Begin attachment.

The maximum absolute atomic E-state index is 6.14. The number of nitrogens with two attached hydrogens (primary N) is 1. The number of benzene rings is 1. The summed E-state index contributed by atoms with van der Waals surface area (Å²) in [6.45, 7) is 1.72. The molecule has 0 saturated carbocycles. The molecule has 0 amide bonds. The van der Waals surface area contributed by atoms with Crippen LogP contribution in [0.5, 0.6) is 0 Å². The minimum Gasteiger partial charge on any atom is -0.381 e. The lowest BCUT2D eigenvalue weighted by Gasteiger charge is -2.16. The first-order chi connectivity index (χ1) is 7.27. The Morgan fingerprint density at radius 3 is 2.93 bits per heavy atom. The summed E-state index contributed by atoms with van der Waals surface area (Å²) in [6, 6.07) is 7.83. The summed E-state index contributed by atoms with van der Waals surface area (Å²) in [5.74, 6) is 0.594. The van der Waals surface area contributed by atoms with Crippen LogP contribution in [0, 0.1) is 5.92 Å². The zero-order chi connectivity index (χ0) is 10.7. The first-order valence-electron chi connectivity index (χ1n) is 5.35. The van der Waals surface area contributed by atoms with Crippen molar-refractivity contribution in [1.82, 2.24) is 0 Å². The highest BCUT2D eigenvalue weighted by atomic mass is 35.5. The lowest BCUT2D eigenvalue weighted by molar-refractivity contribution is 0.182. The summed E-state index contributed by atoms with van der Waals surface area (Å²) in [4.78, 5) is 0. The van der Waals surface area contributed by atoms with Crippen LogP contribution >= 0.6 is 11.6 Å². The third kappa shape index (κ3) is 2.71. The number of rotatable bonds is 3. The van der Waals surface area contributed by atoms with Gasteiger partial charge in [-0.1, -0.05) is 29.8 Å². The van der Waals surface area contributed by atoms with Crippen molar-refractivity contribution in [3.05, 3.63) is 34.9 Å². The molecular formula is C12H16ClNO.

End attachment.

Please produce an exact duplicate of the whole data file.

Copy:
The maximum absolute atomic E-state index is 6.14. The number of nitrogens with two attached hydrogens (primary N) is 1. The number of benzene rings is 1. The summed E-state index contributed by atoms with van der Waals surface area (Å²) in [6.45, 7) is 1.72. The molecule has 0 saturated carbocycles. The molecule has 0 amide bonds. The van der Waals surface area contributed by atoms with Crippen LogP contribution in [0.5, 0.6) is 0 Å². The minimum Gasteiger partial charge on any atom is -0.381 e. The lowest BCUT2D eigenvalue weighted by Gasteiger charge is -2.16. The first-order chi connectivity index (χ1) is 7.27. The Morgan fingerprint density at radius 3 is 2.93 bits per heavy atom. The summed E-state index contributed by atoms with van der Waals surface area (Å²) in [6, 6.07) is 7.83. The summed E-state index contributed by atoms with van der Waals surface area (Å²) in [5.74, 6) is 0.594. The van der Waals surface area contributed by atoms with Crippen LogP contribution in [0, 0.1) is 5.92 Å². The zero-order chi connectivity index (χ0) is 10.7. The first-order valence-electron chi connectivity index (χ1n) is 5.35. The van der Waals surface area contributed by atoms with Crippen molar-refractivity contribution in [1.82, 2.24) is 0 Å². The highest BCUT2D eigenvalue weighted by atomic mass is 35.5. The lowest BCUT2D eigenvalue weighted by molar-refractivity contribution is 0.182. The summed E-state index contributed by atoms with van der Waals surface area (Å²) in [4.78, 5) is 0. The van der Waals surface area contributed by atoms with Crippen LogP contribution >= 0.6 is 11.6 Å². The third kappa shape index (κ3) is 2.71. The number of rotatable bonds is 3. The van der Waals surface area contributed by atoms with Gasteiger partial charge in [-0.1, -0.05) is 29.8 Å². The van der Waals surface area contributed by atoms with Crippen molar-refractivity contribution in [3.05, 3.63) is 34.9 Å². The molecular formula is C12H16ClNO.